An analysis of a recently discovered webshell used to harvest credentials from an unnamed Middle Eastern organization has unearthed a complex malicious infrastructure that appears to be targeting Israeli institutions and may possibly be linked to the Iranian APT group OilRig, according to researchers.
The webshell, called TwoFace, was discovered by Palo Alto Networks' Unit 42 threat intelligence team earlier this year. In a report filed last July, Palo Alto stated that the webshell had been actively operating on a specific organization's network since at least June 2016.
TwoFace was designed to operate on web servers that support Microsoft's open-source web application framework ASP.NET, and is so named because it features two distinct components – its primary payload, and a loader whose main mission is to implant the payload onto the infected web server. The final payload is capable of executing an application or command, uploading a file to or downloading a file from the server, uploading data to or deleting data from TEMP folder files, and reviewing or setting files' MAC timestamps.
In its July report, Palo Alto noted that the webshell received commands from five IP addresses – likely all compromised – from four different countries. Much of the malicious activity involved using the Mimikatz post-exploitation tool to collect and save the passwords of accounts that were logged into the system, before ultimately exfiltrating them. The actors also leveraged TwoFace to download additional webshells and move laterally around the infected organization's other servers.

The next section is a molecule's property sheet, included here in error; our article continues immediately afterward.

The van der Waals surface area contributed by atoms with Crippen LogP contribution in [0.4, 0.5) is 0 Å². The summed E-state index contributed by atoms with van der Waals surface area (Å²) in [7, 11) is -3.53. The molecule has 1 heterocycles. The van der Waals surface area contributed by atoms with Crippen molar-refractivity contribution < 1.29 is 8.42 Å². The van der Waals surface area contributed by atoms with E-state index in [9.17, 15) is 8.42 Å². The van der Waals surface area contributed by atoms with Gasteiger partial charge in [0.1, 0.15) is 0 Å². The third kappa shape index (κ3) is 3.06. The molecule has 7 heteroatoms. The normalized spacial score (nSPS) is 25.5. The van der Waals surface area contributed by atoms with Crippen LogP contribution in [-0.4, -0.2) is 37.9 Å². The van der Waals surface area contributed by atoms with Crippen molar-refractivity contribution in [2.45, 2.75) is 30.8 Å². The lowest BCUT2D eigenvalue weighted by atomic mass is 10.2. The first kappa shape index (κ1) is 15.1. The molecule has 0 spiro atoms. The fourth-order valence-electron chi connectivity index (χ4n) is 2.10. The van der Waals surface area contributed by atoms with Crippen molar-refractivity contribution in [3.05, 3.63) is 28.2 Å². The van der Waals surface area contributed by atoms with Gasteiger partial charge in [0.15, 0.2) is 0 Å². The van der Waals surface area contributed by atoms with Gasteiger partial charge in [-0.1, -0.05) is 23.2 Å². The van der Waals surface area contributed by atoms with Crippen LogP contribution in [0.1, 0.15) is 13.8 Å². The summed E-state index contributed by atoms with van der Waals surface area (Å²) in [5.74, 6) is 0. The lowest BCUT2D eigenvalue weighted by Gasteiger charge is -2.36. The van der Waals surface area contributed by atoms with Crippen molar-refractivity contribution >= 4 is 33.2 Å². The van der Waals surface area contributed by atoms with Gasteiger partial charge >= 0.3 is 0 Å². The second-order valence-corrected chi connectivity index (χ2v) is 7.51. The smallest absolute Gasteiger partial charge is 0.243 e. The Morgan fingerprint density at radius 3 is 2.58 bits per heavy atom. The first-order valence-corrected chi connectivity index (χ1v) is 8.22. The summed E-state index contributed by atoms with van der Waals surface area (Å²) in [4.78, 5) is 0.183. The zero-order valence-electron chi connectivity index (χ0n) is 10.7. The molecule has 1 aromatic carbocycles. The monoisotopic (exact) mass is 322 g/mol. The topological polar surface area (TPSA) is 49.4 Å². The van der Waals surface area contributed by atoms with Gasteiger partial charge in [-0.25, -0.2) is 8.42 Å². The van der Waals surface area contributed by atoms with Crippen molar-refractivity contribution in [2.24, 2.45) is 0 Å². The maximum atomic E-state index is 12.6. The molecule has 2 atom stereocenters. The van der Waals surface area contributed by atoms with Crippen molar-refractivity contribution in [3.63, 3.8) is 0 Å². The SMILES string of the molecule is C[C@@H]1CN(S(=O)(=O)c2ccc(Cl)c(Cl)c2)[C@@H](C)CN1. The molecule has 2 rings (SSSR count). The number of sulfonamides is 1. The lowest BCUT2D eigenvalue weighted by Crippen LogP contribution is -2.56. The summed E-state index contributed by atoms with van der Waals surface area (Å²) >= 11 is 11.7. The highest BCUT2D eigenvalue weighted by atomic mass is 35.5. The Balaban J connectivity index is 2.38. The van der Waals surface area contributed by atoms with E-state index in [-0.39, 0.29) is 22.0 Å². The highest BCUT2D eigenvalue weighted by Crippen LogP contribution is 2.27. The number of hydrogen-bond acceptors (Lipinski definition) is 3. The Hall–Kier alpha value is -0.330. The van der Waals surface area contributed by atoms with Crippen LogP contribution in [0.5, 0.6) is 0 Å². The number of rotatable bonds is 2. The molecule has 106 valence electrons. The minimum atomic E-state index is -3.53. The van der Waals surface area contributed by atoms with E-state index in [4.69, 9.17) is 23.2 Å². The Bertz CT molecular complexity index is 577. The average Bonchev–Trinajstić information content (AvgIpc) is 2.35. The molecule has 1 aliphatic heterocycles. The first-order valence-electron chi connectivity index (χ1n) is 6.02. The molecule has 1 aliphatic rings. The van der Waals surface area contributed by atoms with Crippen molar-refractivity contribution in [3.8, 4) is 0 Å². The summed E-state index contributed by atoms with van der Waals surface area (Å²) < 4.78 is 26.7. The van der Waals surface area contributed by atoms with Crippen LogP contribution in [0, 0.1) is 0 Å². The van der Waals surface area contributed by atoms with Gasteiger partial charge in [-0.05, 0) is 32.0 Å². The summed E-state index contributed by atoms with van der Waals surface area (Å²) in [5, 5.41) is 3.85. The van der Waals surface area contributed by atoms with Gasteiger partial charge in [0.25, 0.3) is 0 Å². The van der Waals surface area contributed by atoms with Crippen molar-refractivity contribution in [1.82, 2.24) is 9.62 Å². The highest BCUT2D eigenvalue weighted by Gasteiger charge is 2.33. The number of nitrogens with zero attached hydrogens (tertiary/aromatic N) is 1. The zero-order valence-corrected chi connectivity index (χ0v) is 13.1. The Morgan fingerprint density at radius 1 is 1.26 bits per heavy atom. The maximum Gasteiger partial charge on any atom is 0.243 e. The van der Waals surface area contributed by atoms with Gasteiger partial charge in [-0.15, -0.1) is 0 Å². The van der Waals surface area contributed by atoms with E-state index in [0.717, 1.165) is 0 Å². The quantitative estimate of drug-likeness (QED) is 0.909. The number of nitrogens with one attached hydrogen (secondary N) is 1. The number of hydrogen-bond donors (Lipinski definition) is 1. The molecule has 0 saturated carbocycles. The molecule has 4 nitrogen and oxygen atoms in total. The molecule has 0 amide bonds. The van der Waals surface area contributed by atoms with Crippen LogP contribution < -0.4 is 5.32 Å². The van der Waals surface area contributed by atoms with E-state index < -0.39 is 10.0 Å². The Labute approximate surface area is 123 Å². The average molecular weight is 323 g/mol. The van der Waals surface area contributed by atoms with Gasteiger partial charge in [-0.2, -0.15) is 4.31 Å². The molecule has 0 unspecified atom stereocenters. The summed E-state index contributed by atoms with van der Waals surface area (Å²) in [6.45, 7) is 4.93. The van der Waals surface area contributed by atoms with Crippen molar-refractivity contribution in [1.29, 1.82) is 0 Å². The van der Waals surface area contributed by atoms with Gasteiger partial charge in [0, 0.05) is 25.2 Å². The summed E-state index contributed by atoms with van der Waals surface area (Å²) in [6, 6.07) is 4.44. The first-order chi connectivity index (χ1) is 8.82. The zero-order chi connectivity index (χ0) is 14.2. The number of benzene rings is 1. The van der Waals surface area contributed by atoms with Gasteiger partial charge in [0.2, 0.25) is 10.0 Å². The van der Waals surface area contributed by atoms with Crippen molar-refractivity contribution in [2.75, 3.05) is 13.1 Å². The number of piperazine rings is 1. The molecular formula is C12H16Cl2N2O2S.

In the weeks that followed, Palo Alto learned even more about the presumably compromised IP addresses linked to TwoFace, the company revealed this week in a new blog post.
For instance, researchers looked into the passive DNS entries for a TwoFace IP address that was traced to France. This inquiry turned up fraudulent domain names and websites that were designed to impersonate the log-in portals of genuine organizations, in order to trick visitors into entering their credentials so they could be harvested for malicious use.
The organizations being imitated were all either based in Israel or exhibited strong Israeli connections, including the Institute of National Security Studies think tank, Tel Aviv University, consulting firm Macros Advisory Partners, real estate and property management company Tidhar Group, telecom firm Bezeq International, and the Hebrew University of Jerusalem.
"Credential harvesters in general are not uncommon, but it is significant to have a grouping of region- and company-specific harvesters. This grouping leads us to believe that this adversary is likely to have had a specific mission to accomplish, which involved breaching specific organizations," states the Unit 42 blog post, co-authored by threat intelligence analysts Robert Falcone and Bryan Lee. "And it is highly unlikely that it is a coincidence that these specifically designed spoofing sites were on the same infrastructure as TwoFace when both target the same geopolitical region."
Researchers also found links between TwoFace and five other webshells, including one called RunningBee, which was found hosted on an unnamed Middle Eastern educational institution. A TwoFace IP address, traced to the U.S. and owned by a Middle Eastern nation-state's Ministry of Oil, was used to upload post-exploitation tools to the RunningBee shell.